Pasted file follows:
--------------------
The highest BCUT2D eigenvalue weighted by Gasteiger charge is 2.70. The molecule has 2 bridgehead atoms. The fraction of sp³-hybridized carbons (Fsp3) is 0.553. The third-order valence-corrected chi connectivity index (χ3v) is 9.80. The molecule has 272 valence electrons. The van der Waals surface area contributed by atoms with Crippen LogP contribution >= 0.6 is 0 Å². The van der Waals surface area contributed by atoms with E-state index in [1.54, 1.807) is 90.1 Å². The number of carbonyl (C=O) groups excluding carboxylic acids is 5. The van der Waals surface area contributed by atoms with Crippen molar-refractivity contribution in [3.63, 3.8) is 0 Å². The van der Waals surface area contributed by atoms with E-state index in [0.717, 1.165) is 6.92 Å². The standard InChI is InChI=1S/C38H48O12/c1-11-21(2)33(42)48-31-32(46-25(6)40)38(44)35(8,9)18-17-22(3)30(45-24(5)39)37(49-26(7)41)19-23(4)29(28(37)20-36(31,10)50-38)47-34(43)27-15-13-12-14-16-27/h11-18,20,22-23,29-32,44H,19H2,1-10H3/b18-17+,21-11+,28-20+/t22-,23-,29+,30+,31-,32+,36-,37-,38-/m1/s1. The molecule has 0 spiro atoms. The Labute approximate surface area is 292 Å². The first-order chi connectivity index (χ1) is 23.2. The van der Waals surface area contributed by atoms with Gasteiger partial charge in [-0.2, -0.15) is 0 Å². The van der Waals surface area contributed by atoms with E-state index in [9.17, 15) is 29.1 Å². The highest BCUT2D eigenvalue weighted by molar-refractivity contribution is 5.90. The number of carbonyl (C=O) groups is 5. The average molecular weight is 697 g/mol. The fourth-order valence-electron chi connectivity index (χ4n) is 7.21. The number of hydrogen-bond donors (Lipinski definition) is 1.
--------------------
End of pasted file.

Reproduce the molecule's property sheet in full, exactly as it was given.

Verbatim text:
The highest BCUT2D eigenvalue weighted by Gasteiger charge is 2.70. The molecule has 2 bridgehead atoms. The fraction of sp³-hybridized carbons (Fsp3) is 0.553. The third-order valence-corrected chi connectivity index (χ3v) is 9.80. The molecule has 272 valence electrons. The van der Waals surface area contributed by atoms with Crippen LogP contribution >= 0.6 is 0 Å². The van der Waals surface area contributed by atoms with E-state index in [1.54, 1.807) is 90.1 Å². The number of carbonyl (C=O) groups excluding carboxylic acids is 5. The van der Waals surface area contributed by atoms with Crippen molar-refractivity contribution in [3.63, 3.8) is 0 Å². The van der Waals surface area contributed by atoms with E-state index in [0.717, 1.165) is 6.92 Å². The standard InChI is InChI=1S/C38H48O12/c1-11-21(2)33(42)48-31-32(46-25(6)40)38(44)35(8,9)18-17-22(3)30(45-24(5)39)37(49-26(7)41)19-23(4)29(28(37)20-36(31,10)50-38)47-34(43)27-15-13-12-14-16-27/h11-18,20,22-23,29-32,44H,19H2,1-10H3/b18-17+,21-11+,28-20+/t22-,23-,29+,30+,31-,32+,36-,37-,38-/m1/s1. The molecule has 0 spiro atoms. The Labute approximate surface area is 292 Å². The first-order chi connectivity index (χ1) is 23.2. The van der Waals surface area contributed by atoms with Gasteiger partial charge in [-0.2, -0.15) is 0 Å². The van der Waals surface area contributed by atoms with E-state index in [9.17, 15) is 29.1 Å². The highest BCUT2D eigenvalue weighted by molar-refractivity contribution is 5.90. The number of carbonyl (C=O) groups is 5. The average molecular weight is 697 g/mol. The fourth-order valence-electron chi connectivity index (χ4n) is 7.21. The number of hydrogen-bond donors (Lipinski definition) is 1.